The "typical psittacotic bird", if there is such a thing, is ruffled, depressed, has labored breathing, nasal and ocular discharge, and is neither eating nor vocalizing. The appearance of lime-green or yellow droppings, especially when the urine component is discolored, is highly suggestive of the malady (although this alone is not diagnostic proof).

One relatively rare form of psittacosis manifests through the central nervous system; tremors, shaking, head twisting and convulsions may be the only symptoms you see. Cockatiels can develop a psittacosis syndrome that causes paralysis of the limbs, and dark, tarry stools. Additionally, cockatiels and neophemas (turquoisines, scarlet-chested parakeets) with low-grade infections may seem to have an eye disease resembling a sty.


Most vets use tetracycline and its derivatives, mainly Vibramycin, to treat sick patients as well as carriers. The antibiotic can be given by intravenous or intramuscular injections, orally, or mixed with food. Patients in chlamydial crisis need intense, supportive care (heat, isolation, extremely clean conditions, absence of stress, etc.) as well as drug therapy for immediate relief of concurrent symptoms.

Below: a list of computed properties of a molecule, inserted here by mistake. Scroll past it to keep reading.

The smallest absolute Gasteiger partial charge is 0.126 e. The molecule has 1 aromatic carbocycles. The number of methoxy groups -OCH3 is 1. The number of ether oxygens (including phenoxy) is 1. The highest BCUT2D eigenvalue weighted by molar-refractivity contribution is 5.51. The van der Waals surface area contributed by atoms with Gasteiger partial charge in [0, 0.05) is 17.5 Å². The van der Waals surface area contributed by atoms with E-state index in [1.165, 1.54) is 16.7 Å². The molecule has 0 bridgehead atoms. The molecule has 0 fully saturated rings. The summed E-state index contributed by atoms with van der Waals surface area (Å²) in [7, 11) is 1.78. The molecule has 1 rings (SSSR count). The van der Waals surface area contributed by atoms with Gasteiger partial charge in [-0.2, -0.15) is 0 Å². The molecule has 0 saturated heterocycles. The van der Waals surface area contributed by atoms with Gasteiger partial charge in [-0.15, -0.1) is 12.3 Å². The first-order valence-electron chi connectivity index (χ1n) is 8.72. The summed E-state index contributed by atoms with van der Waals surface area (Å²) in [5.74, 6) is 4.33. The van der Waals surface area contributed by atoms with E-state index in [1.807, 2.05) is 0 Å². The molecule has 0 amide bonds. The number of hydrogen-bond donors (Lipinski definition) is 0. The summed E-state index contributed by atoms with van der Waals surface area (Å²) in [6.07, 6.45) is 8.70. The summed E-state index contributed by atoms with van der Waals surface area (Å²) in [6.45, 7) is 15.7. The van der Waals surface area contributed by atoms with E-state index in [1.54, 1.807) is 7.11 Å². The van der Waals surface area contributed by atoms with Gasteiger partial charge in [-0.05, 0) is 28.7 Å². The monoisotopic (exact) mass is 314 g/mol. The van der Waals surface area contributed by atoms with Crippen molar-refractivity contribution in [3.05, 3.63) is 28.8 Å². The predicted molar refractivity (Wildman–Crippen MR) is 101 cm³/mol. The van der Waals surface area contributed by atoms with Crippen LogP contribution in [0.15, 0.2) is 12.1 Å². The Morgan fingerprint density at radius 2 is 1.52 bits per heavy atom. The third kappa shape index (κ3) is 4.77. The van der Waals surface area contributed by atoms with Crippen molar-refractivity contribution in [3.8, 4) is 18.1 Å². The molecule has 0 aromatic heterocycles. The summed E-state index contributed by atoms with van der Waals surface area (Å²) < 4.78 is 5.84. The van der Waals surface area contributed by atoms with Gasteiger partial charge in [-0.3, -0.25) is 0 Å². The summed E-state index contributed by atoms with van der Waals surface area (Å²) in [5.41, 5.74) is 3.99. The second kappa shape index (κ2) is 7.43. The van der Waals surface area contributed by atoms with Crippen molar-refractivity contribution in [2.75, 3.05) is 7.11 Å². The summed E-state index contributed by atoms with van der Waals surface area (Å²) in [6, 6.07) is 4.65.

Control and prevention

In the wild, psittacosis is controlled naturally by the inability of sick birds to keep up with the flock. The clinical disease that we see in pet birds is typically promoted by confining, crowding, transporting, dietary changes, exposure to other infections and forced exposure to infective excrement.